There is something truly inspiring about getting close enough to wildlife for intimate wildlife portrait photography. But where is the best place to go, and how easy is it? You could go on a photo safari to one of the numerous private game reserves in southern Africa. They are ideal for close photographic encounters with the Big Five and other charismatic wild animals. However, they come with a significant price tag, and the experience may sometimes be a bit contrived. In one private reserve I encountered a dead antelope secured with wire in a tree as bait for leopards. Unwitting tourists who “happened to be passing” would get great photos. But they would also be missing out on the real thing. So where to go for wildlife portrait photography?
There are many great national parks in eastern and southern Africa
For example, the Maasai Mara in Kenya, the Serengeti in Tanzania, Etosha in Namibia, or the Kruger National Park in South Africa. These are great places to photograph wild animals in their natural surroundings. National parks are more affordable than private game reserves, but they tend to be overcrowded, especially in the high season. This is usually the dry season, when the animals are more visible because the grass is short and they concentrate round the waterholes. It is also the best season for wildlife photography.
The setup in some popular national parks can sometimes be rather contrived. The floodlit waterholes close the lodges and campsites in Etosha, for example, make it possible to observe large numbers of animals after dark while sipping your wine. But it’s hardly a natural experience, and the light is dreadful for photography. So not ideal for good wildlife portrait photography.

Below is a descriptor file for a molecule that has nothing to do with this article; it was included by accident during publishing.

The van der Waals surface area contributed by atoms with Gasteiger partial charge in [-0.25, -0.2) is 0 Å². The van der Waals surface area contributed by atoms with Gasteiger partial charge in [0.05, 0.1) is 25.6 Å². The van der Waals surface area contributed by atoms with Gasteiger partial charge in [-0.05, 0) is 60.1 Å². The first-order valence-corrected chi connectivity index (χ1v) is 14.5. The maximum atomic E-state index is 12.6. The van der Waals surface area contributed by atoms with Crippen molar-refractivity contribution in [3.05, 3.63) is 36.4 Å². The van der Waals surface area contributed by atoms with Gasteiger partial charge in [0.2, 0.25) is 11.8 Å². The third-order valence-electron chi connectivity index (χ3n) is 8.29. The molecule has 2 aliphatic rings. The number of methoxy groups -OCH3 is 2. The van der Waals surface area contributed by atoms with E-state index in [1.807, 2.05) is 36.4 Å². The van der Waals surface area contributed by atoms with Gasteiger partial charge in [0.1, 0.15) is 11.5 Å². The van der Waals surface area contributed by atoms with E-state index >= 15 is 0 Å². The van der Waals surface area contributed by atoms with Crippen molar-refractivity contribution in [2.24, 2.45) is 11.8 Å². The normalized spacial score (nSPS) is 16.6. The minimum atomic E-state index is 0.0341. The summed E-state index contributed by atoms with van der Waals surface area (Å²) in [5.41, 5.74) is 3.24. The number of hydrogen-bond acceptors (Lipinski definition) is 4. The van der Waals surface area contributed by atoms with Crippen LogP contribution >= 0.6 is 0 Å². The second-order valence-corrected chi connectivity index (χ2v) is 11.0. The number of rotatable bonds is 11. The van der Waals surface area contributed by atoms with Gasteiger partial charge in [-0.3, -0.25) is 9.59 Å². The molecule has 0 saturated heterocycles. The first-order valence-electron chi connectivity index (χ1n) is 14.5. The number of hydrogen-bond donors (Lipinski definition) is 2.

Murchison Falls National Park in Uganda is great for wildlife portrait photography
Murchison Falls doesn’t have the allure of the more well-known African national parks. Even in Uganda, safari tourists tend to go to Queen Elizabeth Park instead (often en route to the gorillas in Bwindi). Perhaps this is a legacy of occupation of Murchison Falls by rebels in the 1990s. But since government forces expelled them from the country more than 15 years ago, Murchison Falls has gradually recovered. It is now an ideal destination for wildlife tourism and wildlife photography.
Situated about 280km north of the capital Kampala, it’s an easy 4-hour drive on excellent and mainly tarred roads, and it has very pleasant lodges. Paraa Safari Lodge is comfortable and conveniently situated close to the Park headquarters, where you can pick up a ranger to guide you to the best wildlife locations. Pakuba Safari Lodge is situated on the White Nile. It is further from the ranger’s post, but more intimate than Paraa. The service in both lodges is excellent.
The Victoria Nile Delta
Although the Park is large (almost 4000 square kilometers/1540 square miles), most animals conveniently hang out in the delta. This is where the Victoria Nile flows into Lake Albert and then out again as the White Nile, on its course to Egypt and the Mediterranean. The delta is a popular location for bird lovers (and game fishers), and the chances are you will be able to get good shots of the rare shoe-billed stork.